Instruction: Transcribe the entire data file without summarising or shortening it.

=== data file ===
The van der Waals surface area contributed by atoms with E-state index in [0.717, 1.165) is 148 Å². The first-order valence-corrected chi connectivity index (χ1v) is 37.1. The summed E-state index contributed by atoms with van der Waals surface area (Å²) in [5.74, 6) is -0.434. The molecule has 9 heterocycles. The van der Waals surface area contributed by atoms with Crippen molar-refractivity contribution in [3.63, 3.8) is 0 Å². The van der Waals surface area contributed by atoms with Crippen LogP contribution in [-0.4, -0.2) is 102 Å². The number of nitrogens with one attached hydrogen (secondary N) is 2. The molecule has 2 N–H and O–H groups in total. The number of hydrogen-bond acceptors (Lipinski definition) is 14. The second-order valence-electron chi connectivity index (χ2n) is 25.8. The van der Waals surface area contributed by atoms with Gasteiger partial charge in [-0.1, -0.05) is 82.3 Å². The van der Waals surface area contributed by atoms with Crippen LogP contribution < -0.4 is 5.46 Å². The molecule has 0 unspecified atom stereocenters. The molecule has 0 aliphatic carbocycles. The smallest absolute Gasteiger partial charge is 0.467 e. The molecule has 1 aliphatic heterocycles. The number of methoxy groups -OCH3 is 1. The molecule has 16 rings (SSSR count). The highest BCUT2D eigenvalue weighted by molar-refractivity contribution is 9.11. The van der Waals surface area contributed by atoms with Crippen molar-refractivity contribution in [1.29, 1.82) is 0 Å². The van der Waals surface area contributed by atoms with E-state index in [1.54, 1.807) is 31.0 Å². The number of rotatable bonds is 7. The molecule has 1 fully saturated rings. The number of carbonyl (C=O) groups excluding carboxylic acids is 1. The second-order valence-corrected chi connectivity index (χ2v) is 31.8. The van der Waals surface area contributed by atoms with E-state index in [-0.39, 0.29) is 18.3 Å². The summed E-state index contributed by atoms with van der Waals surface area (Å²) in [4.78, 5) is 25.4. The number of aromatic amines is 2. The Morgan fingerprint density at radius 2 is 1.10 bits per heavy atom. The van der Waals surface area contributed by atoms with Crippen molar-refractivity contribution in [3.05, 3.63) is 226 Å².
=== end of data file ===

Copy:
The van der Waals surface area contributed by atoms with E-state index in [0.717, 1.165) is 148 Å². The first-order valence-corrected chi connectivity index (χ1v) is 37.1. The summed E-state index contributed by atoms with van der Waals surface area (Å²) in [5.74, 6) is -0.434. The molecule has 9 heterocycles. The van der Waals surface area contributed by atoms with Crippen molar-refractivity contribution in [3.63, 3.8) is 0 Å². The van der Waals surface area contributed by atoms with Crippen LogP contribution in [-0.4, -0.2) is 102 Å². The number of nitrogens with one attached hydrogen (secondary N) is 2. The molecule has 2 N–H and O–H groups in total. The number of hydrogen-bond acceptors (Lipinski definition) is 14. The second-order valence-electron chi connectivity index (χ2n) is 25.8. The van der Waals surface area contributed by atoms with Gasteiger partial charge in [-0.1, -0.05) is 82.3 Å². The van der Waals surface area contributed by atoms with Crippen LogP contribution < -0.4 is 5.46 Å². The molecule has 0 unspecified atom stereocenters. The molecule has 0 aliphatic carbocycles. The smallest absolute Gasteiger partial charge is 0.467 e. The molecule has 1 aliphatic heterocycles. The number of methoxy groups -OCH3 is 1. The molecule has 16 rings (SSSR count). The highest BCUT2D eigenvalue weighted by molar-refractivity contribution is 9.11. The van der Waals surface area contributed by atoms with Crippen molar-refractivity contribution in [1.29, 1.82) is 0 Å². The van der Waals surface area contributed by atoms with E-state index in [1.54, 1.807) is 31.0 Å². The number of rotatable bonds is 7. The molecule has 1 fully saturated rings. The number of carbonyl (C=O) groups excluding carboxylic acids is 1. The second-order valence-corrected chi connectivity index (χ2v) is 31.8. The van der Waals surface area contributed by atoms with E-state index in [-0.39, 0.29) is 18.3 Å². The summed E-state index contributed by atoms with van der Waals surface area (Å²) in [4.78, 5) is 25.4. The number of aromatic amines is 2. The Morgan fingerprint density at radius 2 is 1.10 bits per heavy atom. The van der Waals surface area contributed by atoms with Crippen molar-refractivity contribution in [3.05, 3.63) is 226 Å².